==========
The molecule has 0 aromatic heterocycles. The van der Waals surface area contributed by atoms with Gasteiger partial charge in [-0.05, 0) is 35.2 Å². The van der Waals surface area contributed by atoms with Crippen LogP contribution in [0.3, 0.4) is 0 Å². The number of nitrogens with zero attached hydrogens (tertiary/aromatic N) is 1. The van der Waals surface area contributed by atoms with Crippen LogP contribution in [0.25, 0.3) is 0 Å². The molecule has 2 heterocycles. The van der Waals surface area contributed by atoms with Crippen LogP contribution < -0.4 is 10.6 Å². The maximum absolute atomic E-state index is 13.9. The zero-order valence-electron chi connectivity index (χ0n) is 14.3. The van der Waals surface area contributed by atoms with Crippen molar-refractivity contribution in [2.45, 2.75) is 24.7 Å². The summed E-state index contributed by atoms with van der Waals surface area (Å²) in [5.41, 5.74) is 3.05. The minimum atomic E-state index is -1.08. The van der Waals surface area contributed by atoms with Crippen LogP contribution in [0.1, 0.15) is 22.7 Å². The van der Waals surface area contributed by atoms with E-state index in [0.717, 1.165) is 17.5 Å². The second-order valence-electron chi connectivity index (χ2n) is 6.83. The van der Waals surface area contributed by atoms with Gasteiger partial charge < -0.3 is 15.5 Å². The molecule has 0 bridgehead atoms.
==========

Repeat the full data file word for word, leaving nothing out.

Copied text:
The molecule has 0 aromatic heterocycles. The van der Waals surface area contributed by atoms with Gasteiger partial charge in [-0.05, 0) is 35.2 Å². The van der Waals surface area contributed by atoms with Crippen LogP contribution in [0.3, 0.4) is 0 Å². The number of nitrogens with zero attached hydrogens (tertiary/aromatic N) is 1. The van der Waals surface area contributed by atoms with Crippen LogP contribution in [0.25, 0.3) is 0 Å². The molecule has 2 heterocycles. The van der Waals surface area contributed by atoms with Crippen LogP contribution < -0.4 is 10.6 Å². The maximum absolute atomic E-state index is 13.9. The zero-order valence-electron chi connectivity index (χ0n) is 14.3. The van der Waals surface area contributed by atoms with Crippen molar-refractivity contribution in [2.45, 2.75) is 24.7 Å². The summed E-state index contributed by atoms with van der Waals surface area (Å²) in [5.41, 5.74) is 3.05. The minimum atomic E-state index is -1.08. The van der Waals surface area contributed by atoms with Crippen LogP contribution in [0.1, 0.15) is 22.7 Å². The van der Waals surface area contributed by atoms with E-state index in [0.717, 1.165) is 17.5 Å². The second-order valence-electron chi connectivity index (χ2n) is 6.83. The van der Waals surface area contributed by atoms with Gasteiger partial charge < -0.3 is 15.5 Å². The molecule has 0 bridgehead atoms.